Loss of honey bees and other pollinators could mean malnutrition for millions around the world
New research from scientists at the University of Vermont and Harvard University demonstrates the devastating impact the continued loss of pollinators like honey bees could have on millions of people in the developing world.
Since honey bees play such a critical role in pollination of various plants and crops, their decline across the globe means a growing risk to the nutrition of people living in areas most dependent upon those foods. The study, published in the January issue of the scientific journal PLOS ONE, combines dietary and nutritional data with pollination rates and finds potential for severe health effects in such regions.
“The take-home is: pollinator declines can really matter to human health, with quite scary numbers for vitamin A deficiencies, for example, which can lead to blindness and increase death rates for some diseases, including malaria,” UVM scientist Taylor Ricketts, who co-led the study, said in a press release.
Those at particular risk include mothers and children in countries like Mozambique, where as much as 56 percent of the population could be at risk of malnutrition if pollinators disappear.
The current decline in bee populations started in the mid 2000s, when beekeepers started noticing large scale losses attributed to Colony Collapse Disorder, a phenomenon that causes bees to suddenly abandon their hives en masse. The exact cause of CCD is still unknown, but potential explanations range from mites to neurotoxic pesticides.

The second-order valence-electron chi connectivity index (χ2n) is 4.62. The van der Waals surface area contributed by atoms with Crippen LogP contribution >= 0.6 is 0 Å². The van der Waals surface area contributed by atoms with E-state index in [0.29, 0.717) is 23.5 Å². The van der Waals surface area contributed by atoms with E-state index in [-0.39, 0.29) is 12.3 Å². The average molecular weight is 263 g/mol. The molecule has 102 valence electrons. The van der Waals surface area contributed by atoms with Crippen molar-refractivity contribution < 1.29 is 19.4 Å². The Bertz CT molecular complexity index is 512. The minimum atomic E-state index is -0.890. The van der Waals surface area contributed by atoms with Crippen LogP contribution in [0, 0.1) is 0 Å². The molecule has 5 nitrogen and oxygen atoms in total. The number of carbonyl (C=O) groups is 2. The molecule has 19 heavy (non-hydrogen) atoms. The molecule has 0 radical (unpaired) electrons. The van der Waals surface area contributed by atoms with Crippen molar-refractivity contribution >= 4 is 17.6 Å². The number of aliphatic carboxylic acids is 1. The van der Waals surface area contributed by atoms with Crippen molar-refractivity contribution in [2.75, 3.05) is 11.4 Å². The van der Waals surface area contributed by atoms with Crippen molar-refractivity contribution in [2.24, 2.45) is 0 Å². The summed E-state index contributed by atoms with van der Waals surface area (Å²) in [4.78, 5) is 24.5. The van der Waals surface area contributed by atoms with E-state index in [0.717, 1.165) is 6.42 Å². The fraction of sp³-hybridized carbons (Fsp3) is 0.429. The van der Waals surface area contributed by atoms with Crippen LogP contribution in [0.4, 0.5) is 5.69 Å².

In June, the White House announced the creation of a task force headed by the Environmental Protection Agency and the U.S. Agriculture Department charged with identifying ways to stem the growing crisis by promoting colony health and stemming the plight.
Although bee decline is a large ingredient to the issues raised by the study, the researchers extended concern to other populations of pollinators as well and point to loss of ecosystem as another contributing factor.
“Ecosystem damage can damage human health,” Ricketts said. “Conservation can be thought of as an investment in public health.”